July 19, 2019
We know that the distractions of everyday life, exacerbated by modern technology, can impact mental well being and lead to feelings of social isolation. The arts have long been seen as a means of switching off, escaping the real world and rebalancing the stress of the daily hustle. Vue Cinemas wanted to learn more about what actually happens to the mind and body when we enter the cinema, leave our phones behind, and engross ourselves in an imaginary world.
Two groups of volunteers were use to test the cognitive, emotional, and physiological effects of “getting lost” in a movie. 51 participants watched the live-action film Aladdin at the Vue Cinema in Stratford while another 26 participants read the critically acclaimed novel A Gentleman in Moscow by Amor Towles. Both groups completed pre- and post-performance questionnaires and wore biometric sensors to measure their physiological responses
We found that the physiological measures such as heart rate, eletrodermal activity (also known as the galvanic skin response), and even body temperature tracked emotional engagement in the film. Below you can see these measures going up and down with the story line. In fact, the peak response in heart rate happens when Aladdin and Jasmine share their first kiss.
Our main findings were:
- Watching the movie lifted participants' mood. Although they came to the cinema happy, they left even happier after watching Aladdin.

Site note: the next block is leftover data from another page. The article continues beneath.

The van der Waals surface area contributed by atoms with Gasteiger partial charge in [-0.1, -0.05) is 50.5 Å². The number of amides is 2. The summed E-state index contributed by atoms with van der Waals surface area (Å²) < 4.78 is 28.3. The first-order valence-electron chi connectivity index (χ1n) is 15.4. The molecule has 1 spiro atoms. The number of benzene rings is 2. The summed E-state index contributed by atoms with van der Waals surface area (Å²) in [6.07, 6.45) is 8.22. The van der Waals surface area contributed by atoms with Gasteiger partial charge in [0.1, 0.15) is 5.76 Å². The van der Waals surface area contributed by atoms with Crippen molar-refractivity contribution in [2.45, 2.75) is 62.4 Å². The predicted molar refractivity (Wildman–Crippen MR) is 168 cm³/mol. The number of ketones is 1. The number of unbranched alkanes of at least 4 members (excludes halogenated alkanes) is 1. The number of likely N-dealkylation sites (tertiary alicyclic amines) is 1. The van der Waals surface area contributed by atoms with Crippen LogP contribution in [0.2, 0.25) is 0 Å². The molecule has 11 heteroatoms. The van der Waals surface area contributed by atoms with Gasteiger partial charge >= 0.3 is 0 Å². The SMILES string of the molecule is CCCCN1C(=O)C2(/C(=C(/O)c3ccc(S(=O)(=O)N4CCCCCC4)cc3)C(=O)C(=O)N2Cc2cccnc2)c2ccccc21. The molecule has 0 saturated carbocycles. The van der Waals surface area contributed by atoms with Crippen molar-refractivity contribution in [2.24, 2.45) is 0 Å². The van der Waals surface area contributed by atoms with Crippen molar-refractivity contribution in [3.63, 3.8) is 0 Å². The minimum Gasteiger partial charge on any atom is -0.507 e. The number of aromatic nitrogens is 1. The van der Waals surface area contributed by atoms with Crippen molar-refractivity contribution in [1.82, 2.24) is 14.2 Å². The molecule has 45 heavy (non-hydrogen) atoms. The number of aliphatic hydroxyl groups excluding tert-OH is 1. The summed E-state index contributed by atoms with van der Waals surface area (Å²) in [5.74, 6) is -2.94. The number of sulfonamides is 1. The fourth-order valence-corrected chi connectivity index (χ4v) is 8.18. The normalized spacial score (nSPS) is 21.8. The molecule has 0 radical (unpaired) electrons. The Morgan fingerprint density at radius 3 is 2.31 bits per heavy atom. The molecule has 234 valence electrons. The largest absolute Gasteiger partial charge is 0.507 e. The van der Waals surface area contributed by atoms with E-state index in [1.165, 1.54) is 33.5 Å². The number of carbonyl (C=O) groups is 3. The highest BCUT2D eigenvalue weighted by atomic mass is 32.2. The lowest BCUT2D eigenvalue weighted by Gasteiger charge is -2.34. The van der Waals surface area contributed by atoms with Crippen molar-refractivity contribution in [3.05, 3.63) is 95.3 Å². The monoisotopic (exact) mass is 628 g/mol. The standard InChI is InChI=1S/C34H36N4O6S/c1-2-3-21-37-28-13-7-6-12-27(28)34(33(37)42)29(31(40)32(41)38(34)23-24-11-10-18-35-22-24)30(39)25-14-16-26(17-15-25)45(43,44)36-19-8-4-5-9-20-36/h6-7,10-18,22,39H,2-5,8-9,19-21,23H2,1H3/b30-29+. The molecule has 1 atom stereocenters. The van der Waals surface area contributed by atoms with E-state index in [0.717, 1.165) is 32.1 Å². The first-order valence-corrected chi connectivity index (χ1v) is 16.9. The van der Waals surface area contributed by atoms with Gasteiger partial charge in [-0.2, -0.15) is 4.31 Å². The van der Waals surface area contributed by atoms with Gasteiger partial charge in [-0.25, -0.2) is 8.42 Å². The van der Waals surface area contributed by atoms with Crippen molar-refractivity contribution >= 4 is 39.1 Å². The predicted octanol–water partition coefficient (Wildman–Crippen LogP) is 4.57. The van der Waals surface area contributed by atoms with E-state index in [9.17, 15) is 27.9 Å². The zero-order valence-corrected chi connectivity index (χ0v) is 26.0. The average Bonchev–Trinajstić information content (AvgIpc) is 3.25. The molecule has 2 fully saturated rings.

- While watching the movie, participants heart rates were elevated. The average heart rate of the movie-goers was 75 beats per minute (bpm) where it was 70 bpm for the people reading the novel.
- Compared to reading a book, movie-goers spent twice the amount of time (40 mins) in the British Heart Foundation’s healthy heart rate zone
- Participants’ hearts were more likely to be beating in time with each other as they watched the movie, which is associated with stronger social bonding. Indeed, participants rate their social connectedness to other members of the audience (i.e. strangers) as higher after watching the movie together.
- The benefits of getting lost in the movie were equally strong for people who come to the movie by themselves as for those who arrive in social groups
So we can relax, notes The Times, as going to cinema also counts as a light workout.
Jorina von Zimmerman